WHILE some might say the impact of WA’s super storm wasn’t so ‘super’ to them, there’s no doubt other residents across the Echo News readership were hit hard by the wild weather.
The remnants of ex-tropical cyclone Mangga combined with a cold front to the south brought heavy rain, gusty winds, and dangerous surf and storm tides over the weekend and earlier this week.
In an update from Western Power at 1.15pm on Sunday, May 24, around 18,000 properties in WA had been impacted by outages, with some of the heaviest hit suburbs in the metropolitan area including Gidgegannup in the City of Swan, and Mount Helena, Bailup and Sawyers Valley in the Shire of Mundaring.
An update at 5.30pm later that day saw that figure soar to 50,000, while an update at 6.30am the following day revealed 62,000 customers had been affected at the storm’s peak.
It was reported power had been restored to almost all customers in an update at 4.30pm on Tuesday, May 26.
According to the Bureau of Meteorology, the strongest gust of wind recorded in WA on May 24 was in Gooseberry Hill just after 3.30pm, with winds hitting 117km per hour.
Forrestfield resident Elizabeth Raine and her partner were just some local residents impacted by the storm, with their Holden Barina getting smashed by a fallen tree.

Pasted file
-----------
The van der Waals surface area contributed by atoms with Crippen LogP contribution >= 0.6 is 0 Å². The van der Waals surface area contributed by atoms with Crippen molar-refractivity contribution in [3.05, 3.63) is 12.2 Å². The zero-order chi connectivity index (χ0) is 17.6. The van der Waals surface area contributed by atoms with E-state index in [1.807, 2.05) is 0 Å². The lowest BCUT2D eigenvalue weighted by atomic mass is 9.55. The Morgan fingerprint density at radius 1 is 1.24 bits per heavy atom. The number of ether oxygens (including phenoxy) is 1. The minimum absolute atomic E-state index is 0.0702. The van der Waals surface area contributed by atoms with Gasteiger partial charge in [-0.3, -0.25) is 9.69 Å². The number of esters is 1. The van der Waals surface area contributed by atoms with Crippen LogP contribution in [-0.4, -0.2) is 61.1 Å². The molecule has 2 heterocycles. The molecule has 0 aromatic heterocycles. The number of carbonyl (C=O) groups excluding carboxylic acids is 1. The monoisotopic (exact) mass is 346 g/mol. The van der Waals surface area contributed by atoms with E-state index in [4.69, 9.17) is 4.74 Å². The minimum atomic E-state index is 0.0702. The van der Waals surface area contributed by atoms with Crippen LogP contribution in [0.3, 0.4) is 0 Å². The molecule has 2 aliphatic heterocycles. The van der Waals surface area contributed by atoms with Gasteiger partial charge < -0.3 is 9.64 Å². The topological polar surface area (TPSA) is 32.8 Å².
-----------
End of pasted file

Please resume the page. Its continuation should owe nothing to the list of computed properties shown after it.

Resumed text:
Ms Raine said her neighbour’s car – bought just last week – was also damaged.
“It’s just something that happened I guess, it’s annoying but there’s nothing you can do about it and at least no one was injured,” she said.
“We called the SES and they said they were prioritising house damage first which is completely fair enough.
“We then rang triple zero, we were a bit worried because the tree did actually hit the power lines on the way down and they told us to call the City.
“The SES did eventually rock up, but the City had already organised a company to clean everything up.”
Since the onset of the storm, Kalamunda State Emergency Service (SES) responded to 15 callouts for assistance across the City of Kalamunda.
“There was some minor roof damage like whirlybirds or sky lights,” local manager Warwick Martindale said.
“But we had two or three big jobs of trees on houses, one which had half of the roof missing in Carmel.”
On a more positive note, Mr Martindale said over the past few years the Kalamunda SES has seen an increase in home-owners preparedness.
“The weekend was a high number of callouts with some significant sized trees, but over the last few years we’ve attended less of the really insignificant jobs like blocked gutters,” he said.
“The message is don’t become complacent and keep up that good work.”
He expressed his thanks to the Kalamunda SES crew.
“I’ve had in excess of 30 volunteers involved in this work,” he said.
“Some crews put in a constant 10-hour shift right into the early hours of the morning.
“If there’s an opportunity to thank them and highlight to the community the effort that has been put in that would be most appreciated.”